Posts Tagged ‘Cameron’
One of the more interesting follies on display in Westminster these days is the government’s absolute conviction that they are “right”, manifested most vividly in Cameron’s impotent fury at being brought to heel in the Commons by John Bercow. That sense of entitlement is gaining an increasingly brittle tone as they are dragged ever closer to an electoral precipice beyond which there is surely no recovery.
The sheer ‘wrongness’ of this conviction is seen again in Rebekah Brooks asserting her “complete bafflement” as to why she has been charged with conspiracy to pervert the course of justice, and in Jeremy Hunt’s shrill insistance that he has behaved with the utmost probity in his handling of the BSkyB takeover. David Cameron meanwhile can be presumed to be sticking both fingers in his ears, rocking back and forth emitting a high pitched keening noise to block out the unwelcome prospect of cross examination by the Leveson Enquiry proving to be inconveniently thorough.
One would almost feel sorry for these wretched idealogues if the policies they were hell bent on introducing weren’t so palpably self serving. Their problem is, that in their mad minds, the cosying up to Murdoch’s News International is just part of “Rolling up our sleeves” and “Getting the job done”. As David Cameron never tires of telling us “I spent many years working in the media” (as some kind of PR stooge for a television company) and here one would have to say that many years working in the media has turned better people than David Cameron into power crazed sociopaths obsessed with the advancement of self.
I digress. The real point here is one that anyone who has had any exposure to corporate politics will recognise. The reality of what has happened in the Murdoch empire. There is enough of a chasm between the world of influence and power represented by the Tories and their media cronies and the world of semantics and law required by the Leveson prosecutors for the phrase “I have no recollection…” to be assumed to be a reasonable defence. In the fifth form this would roughly translate as “…I never!…”.
The fact is that big business is a world of sophistication away from the shopping mall. In this context, Cameron taking a posse of arms dealers with him on his tour of the far east seems entirely natural. The game is about influence and connections, it is no longer about superb products, that’s just the PR machine. Cameron witters about our world class security products (by which he is presumably referring to the instruments of torture that proved such a hit in the middle east) as if they were a gift we are about to bestow on the hapless countries we’ve singled out as “growth markets”.
In Cameron, Osborne and the rest of this bungling crew we have a government so firmly in thrall to the methods and madness of big business that they genuinely can’t see anything wrong. To many of us, the arms trade is tainted, a thing we wish the world could do without. To a businessman it’s just another way of turning a fast buck. Who cares if we’re enabling some tin pot despot, so long as it allows us into the market.
The Cameron family fortune was made by exploiting loopholes in the tax laws to establish some of the first offshore funds, siphoning millions out of the UK economy in order to maximise the returns for the very wealthy. It’s in his DNA. George Osborne inherited his multi million pound fortune on his 21st birthday. This government don’t know any other way to do things, pursuit of the pound without any guiding principles turns ugly very quickly. Meanwhile, big business does what it always has done, weave webs of influence into which these hapless inheritants have willingly hurled themselves. We can revile Murdoch and his ilk, but we can’t blame them for behaving like businessmen. As somebody astutely observed, in business, when you push on an open door, you generally go in. The blame then rests squarely on the shoulders of the politicians that have embraced this poisonous ideology.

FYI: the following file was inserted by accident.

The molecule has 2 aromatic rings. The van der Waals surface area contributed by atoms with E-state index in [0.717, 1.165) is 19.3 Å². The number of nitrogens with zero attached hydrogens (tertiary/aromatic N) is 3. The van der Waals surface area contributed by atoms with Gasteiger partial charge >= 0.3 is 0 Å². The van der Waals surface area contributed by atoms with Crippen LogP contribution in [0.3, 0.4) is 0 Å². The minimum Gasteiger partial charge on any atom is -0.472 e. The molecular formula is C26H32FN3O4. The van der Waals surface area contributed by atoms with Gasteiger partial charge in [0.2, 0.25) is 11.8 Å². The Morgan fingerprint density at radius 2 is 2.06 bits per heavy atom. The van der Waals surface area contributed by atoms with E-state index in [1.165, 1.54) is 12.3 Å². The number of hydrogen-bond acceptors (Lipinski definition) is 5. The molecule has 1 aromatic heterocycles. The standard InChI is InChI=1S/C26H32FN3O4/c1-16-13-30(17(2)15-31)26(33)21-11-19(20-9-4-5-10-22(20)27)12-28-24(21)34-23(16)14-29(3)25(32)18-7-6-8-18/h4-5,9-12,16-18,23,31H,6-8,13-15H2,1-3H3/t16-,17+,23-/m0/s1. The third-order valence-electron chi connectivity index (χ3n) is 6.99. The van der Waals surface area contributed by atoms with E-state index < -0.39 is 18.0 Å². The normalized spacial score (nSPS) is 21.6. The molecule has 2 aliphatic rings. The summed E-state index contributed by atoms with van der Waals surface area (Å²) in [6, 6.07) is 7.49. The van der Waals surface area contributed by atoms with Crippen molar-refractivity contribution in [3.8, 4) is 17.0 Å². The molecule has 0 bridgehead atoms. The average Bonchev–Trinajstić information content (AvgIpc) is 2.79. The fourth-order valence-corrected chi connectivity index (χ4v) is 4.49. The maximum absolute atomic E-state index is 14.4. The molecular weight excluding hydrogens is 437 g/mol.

Cameron is a wannabe Tony Blair, but what differentiates these Tories from the Blair government they would so dearly like to emulate is that Blair, for all his many faults was driven by a vision that was about more than the mere accumulation of wealth. The New Labour project was a revolution in society and politics, a revolution that delivered on many of its promises to the electorate and crucially, got re-elected with crushing majorities, time and time again. And ironically, a generation grew up for better or worse, in a climate of unprecedented wealth and enjoyed what now look suspiciously like the best years of their lives under that Labour government. I say ironically, because the generation that will grow up underneath these Tories should we be so ignorant as to reelect them, will experience nothing of the kind.
The Tories’ worst crime is that of arrogance. Against a government as unpopular as Gordon Brown’s they could not muster a majority. The smoking gun, if there is one, lies in the fact that chief spin doctor and News International shareholder Andy Coulson was able to work without high level security clearance in a job where he had access to material that any fool can see should be classed as confidential. If rumour is correct, Cameron’s main concern in the hiring of Coulson was that he sign an agreement not to write a memoir about “the Cameron Years”. It seems as though Cameron was so convinced of his entitlement to power that when he finally got it, he acted as though he thought none of the checks and balances applied to him. He saw no reason not to socialise with the Wades and the Murdochs, because their interests he naively assumed were his interests and therefore the country’s interests. It may very well be that there was no secret contract, but for a PR man, Cameron is exceptionally naive – in these days of the internet and wall to wall news, we see the whole story unfold and as the saying goes, if it looks like a crock and smells like a crock then it very probably is a crock.